5. Biomass conversion

Potential research directions include but are not limited to chemical transformations of renewable natural resources such as biomass feedstocks, design of catalysts for such applications as well as biorefinery concepts.

6. Artificial photosynthesis

Potential research directions include but are not limited to use light to perform thermodynamically uphill reactions aiming for storage of sunlight into chemicals and fuels. This can be focussed on half reactions that aim for better understanding all the way to stand alone (bias free) solar fuel devices.

7. Electrochemical conversion/paired electrolysis

Potential research directions include but are not limited to the design and investigation of electrochemical transformations, electrocatalysts and reaction systems, examples being electrochemical CO2 or biomass transformations, electrochemical ammonia synthesis, organic and inorganic electrosynthesis, etc.

8. Photoredox catalysis

Potential research directions include the use of light to generate organic radical intermediates that give rise to follow-up reactions. Such photoredox reaction can be combined with a metal or organocatalyst to further control the reactivity

9. Heterogeneous catalysis

Potential contributions include but are not limited to research focussing on advances in catalysis science with solid catalysts, especially those that have potential practical implications or are devoted to novel catalyst concepts.

10. Biocatalysis

Contributions on chemical transformations using biocatalysts such as enzymes, whole cell catalysts and microorganisms and beyond are welcome.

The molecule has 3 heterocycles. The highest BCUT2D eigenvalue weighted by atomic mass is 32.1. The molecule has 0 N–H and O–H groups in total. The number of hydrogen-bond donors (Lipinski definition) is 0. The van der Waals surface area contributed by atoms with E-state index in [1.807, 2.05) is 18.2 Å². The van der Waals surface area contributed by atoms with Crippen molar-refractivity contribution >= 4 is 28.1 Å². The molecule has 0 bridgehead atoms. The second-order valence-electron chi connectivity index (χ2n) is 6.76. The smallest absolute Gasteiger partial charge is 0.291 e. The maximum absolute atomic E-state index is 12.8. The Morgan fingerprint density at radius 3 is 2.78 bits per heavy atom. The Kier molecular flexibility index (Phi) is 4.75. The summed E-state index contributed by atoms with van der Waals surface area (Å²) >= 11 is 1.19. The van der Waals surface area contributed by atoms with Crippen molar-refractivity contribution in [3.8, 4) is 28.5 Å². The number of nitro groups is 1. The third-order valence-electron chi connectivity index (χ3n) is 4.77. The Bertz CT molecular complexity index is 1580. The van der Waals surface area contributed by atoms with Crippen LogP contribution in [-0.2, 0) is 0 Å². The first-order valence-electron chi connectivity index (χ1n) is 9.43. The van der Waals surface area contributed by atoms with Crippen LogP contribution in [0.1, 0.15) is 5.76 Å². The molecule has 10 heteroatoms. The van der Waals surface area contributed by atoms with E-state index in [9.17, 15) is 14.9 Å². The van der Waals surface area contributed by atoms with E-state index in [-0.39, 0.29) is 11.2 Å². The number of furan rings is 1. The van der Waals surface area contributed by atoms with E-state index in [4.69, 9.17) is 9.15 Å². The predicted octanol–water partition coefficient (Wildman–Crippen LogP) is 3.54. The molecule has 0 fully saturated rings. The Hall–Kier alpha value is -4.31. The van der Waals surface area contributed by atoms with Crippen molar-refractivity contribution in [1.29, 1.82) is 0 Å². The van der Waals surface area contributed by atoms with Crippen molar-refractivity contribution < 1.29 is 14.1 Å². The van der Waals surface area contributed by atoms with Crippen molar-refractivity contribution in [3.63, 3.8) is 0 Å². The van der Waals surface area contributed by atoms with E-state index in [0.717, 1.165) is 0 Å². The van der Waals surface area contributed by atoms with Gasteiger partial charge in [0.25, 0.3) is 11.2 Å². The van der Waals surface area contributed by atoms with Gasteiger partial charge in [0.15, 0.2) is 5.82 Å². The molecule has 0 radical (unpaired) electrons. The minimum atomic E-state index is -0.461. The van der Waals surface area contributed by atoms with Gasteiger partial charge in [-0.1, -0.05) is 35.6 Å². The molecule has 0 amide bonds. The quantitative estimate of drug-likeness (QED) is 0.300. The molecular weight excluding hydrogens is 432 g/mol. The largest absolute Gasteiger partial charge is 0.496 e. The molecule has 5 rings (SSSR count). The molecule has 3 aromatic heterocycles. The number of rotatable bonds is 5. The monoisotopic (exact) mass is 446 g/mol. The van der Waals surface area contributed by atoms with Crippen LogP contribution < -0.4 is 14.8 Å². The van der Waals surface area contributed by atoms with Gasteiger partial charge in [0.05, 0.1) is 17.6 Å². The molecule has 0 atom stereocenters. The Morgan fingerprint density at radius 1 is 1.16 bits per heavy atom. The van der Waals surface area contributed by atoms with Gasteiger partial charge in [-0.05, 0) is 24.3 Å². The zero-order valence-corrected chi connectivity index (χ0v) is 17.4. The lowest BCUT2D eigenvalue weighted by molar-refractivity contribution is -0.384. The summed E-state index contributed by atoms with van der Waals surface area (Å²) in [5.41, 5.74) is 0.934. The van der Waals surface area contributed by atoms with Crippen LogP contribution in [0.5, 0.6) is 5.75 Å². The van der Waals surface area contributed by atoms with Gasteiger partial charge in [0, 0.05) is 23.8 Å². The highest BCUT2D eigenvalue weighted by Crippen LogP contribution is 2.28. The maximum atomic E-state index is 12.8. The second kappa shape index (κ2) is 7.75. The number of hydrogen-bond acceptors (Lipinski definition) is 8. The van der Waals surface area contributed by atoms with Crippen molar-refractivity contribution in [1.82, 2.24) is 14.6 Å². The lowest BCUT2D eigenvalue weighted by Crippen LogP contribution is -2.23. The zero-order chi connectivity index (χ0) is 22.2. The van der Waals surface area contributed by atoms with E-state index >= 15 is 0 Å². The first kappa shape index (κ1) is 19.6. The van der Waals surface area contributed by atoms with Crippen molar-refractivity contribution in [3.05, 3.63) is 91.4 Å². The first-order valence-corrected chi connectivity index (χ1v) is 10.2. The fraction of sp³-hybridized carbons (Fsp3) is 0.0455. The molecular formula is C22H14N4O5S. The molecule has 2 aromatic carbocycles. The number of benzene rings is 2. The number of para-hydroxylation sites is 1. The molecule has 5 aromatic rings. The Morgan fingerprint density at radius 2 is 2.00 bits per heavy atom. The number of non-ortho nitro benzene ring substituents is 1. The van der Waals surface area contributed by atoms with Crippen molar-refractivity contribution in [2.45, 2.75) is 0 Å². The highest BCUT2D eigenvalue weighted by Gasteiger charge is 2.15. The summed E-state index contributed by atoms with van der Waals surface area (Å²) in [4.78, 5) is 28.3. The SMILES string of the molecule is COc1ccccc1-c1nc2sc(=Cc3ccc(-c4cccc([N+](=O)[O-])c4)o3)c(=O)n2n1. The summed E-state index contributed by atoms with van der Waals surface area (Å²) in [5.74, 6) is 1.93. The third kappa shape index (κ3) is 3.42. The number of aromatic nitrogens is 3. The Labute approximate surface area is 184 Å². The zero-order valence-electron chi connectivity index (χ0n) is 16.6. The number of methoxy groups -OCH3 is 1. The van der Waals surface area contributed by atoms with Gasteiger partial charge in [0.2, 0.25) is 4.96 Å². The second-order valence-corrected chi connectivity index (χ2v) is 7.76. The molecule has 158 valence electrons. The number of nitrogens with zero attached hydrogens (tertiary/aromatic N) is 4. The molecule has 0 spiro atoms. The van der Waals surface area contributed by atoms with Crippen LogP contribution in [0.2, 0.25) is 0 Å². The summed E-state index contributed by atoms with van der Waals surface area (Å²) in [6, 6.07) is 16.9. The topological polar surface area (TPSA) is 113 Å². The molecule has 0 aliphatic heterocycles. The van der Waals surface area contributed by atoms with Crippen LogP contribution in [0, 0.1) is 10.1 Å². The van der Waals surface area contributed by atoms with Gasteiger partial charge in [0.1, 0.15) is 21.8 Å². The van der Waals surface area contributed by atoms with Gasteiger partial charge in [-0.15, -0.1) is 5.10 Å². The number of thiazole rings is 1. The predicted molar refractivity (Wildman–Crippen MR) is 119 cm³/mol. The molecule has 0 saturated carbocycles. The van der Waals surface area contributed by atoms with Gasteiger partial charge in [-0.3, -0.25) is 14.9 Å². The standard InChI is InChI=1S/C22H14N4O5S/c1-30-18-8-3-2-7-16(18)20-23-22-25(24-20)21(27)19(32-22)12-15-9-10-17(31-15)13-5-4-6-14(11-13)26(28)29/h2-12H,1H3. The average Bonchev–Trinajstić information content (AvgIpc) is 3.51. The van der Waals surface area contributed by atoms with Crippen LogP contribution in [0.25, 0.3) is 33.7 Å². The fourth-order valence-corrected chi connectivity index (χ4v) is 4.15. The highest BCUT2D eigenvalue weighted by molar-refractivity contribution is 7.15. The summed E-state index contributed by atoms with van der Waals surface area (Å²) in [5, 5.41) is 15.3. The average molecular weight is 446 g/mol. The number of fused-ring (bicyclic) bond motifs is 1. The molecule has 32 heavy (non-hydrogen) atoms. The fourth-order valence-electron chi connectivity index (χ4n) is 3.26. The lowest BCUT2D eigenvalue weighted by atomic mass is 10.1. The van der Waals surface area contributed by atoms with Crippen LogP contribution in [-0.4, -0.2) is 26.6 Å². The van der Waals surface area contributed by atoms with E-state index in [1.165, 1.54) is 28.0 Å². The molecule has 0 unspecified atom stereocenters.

11. Supramolecular catalysis

Research directions include but are not limited a) enzyme mimics (like supramolecular cages), b) transition metal complexes with designed binding sites to control the activity or selectivity of the catalysts,  c) any catalysts systems in which supramolecular interactions play a key role in determining the properties.

12. Fundamentals in catalysis

Potential topics comprehend but are not limited to experimental and computations insights into catalytic reactions mechanisms, structure-activity relations and studies on identifying the nature of active sites under reaction conditions.

13. Homogeneous catalysis

Research directions include but are not limited a) catalyst development by ligand design, b) mechanistic inside in transition metal catalyzed reactions  c) new reactivity displayed by metal complexes that are used as catalysts.

14. Sustainable synthesis

In the scope are benign solvents, sustainable synthesis strategies, alternative energy input such as mechanochemistry, etc.

15. Miscellaneous

All topics contributing to sustainability in chemistry, not well represented in the other sub-topics, are welcome here.

Co-chairs:
Beatriz Noheda & Ram Seshadri

SMART & ENERGY MATERIALS